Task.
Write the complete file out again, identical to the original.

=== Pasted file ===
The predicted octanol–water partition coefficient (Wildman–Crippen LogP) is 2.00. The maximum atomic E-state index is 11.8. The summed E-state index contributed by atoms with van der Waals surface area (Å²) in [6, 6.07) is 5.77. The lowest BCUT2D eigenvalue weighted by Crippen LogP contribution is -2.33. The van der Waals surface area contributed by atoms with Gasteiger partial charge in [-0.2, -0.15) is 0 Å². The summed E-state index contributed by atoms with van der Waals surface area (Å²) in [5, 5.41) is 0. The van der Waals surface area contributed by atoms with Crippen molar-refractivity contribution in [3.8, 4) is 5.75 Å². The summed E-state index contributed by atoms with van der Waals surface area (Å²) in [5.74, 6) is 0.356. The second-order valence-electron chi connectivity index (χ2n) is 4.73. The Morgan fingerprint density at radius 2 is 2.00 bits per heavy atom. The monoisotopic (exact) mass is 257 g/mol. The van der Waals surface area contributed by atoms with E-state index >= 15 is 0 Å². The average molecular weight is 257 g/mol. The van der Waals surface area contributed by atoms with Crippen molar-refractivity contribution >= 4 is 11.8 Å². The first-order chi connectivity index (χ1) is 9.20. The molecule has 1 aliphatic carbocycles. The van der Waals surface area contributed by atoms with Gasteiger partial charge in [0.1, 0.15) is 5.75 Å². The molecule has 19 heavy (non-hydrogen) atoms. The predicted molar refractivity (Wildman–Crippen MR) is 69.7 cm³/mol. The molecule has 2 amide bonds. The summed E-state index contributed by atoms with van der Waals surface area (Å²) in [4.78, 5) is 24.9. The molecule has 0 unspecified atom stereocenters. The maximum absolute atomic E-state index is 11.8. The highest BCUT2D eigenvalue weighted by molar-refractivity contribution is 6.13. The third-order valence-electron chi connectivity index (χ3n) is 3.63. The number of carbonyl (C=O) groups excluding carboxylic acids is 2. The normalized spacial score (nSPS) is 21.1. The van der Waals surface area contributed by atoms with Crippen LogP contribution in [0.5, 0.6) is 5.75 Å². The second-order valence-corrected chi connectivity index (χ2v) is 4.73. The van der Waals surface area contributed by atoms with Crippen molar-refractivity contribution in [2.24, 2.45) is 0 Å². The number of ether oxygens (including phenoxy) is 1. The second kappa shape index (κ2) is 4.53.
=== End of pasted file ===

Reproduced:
The predicted octanol–water partition coefficient (Wildman–Crippen LogP) is 2.00. The maximum atomic E-state index is 11.8. The summed E-state index contributed by atoms with van der Waals surface area (Å²) in [6, 6.07) is 5.77. The lowest BCUT2D eigenvalue weighted by Crippen LogP contribution is -2.33. The van der Waals surface area contributed by atoms with Gasteiger partial charge in [-0.2, -0.15) is 0 Å². The summed E-state index contributed by atoms with van der Waals surface area (Å²) in [5, 5.41) is 0. The van der Waals surface area contributed by atoms with Crippen molar-refractivity contribution in [3.8, 4) is 5.75 Å². The summed E-state index contributed by atoms with van der Waals surface area (Å²) in [5.74, 6) is 0.356. The second-order valence-electron chi connectivity index (χ2n) is 4.73. The Morgan fingerprint density at radius 2 is 2.00 bits per heavy atom. The monoisotopic (exact) mass is 257 g/mol. The van der Waals surface area contributed by atoms with E-state index >= 15 is 0 Å². The average molecular weight is 257 g/mol. The van der Waals surface area contributed by atoms with Crippen molar-refractivity contribution >= 4 is 11.8 Å². The first-order chi connectivity index (χ1) is 9.20. The molecule has 1 aliphatic carbocycles. The van der Waals surface area contributed by atoms with Gasteiger partial charge in [0.1, 0.15) is 5.75 Å². The molecule has 19 heavy (non-hydrogen) atoms. The predicted molar refractivity (Wildman–Crippen MR) is 69.7 cm³/mol. The molecule has 2 amide bonds. The summed E-state index contributed by atoms with van der Waals surface area (Å²) in [4.78, 5) is 24.9. The molecule has 0 unspecified atom stereocenters. The maximum absolute atomic E-state index is 11.8. The highest BCUT2D eigenvalue weighted by molar-refractivity contribution is 6.13. The third-order valence-electron chi connectivity index (χ3n) is 3.63. The number of carbonyl (C=O) groups excluding carboxylic acids is 2. The normalized spacial score (nSPS) is 21.1. The van der Waals surface area contributed by atoms with Crippen LogP contribution in [0.5, 0.6) is 5.75 Å². The second-order valence-corrected chi connectivity index (χ2v) is 4.73. The van der Waals surface area contributed by atoms with Crippen molar-refractivity contribution in [2.24, 2.45) is 0 Å². The number of ether oxygens (including phenoxy) is 1. The second kappa shape index (κ2) is 4.53.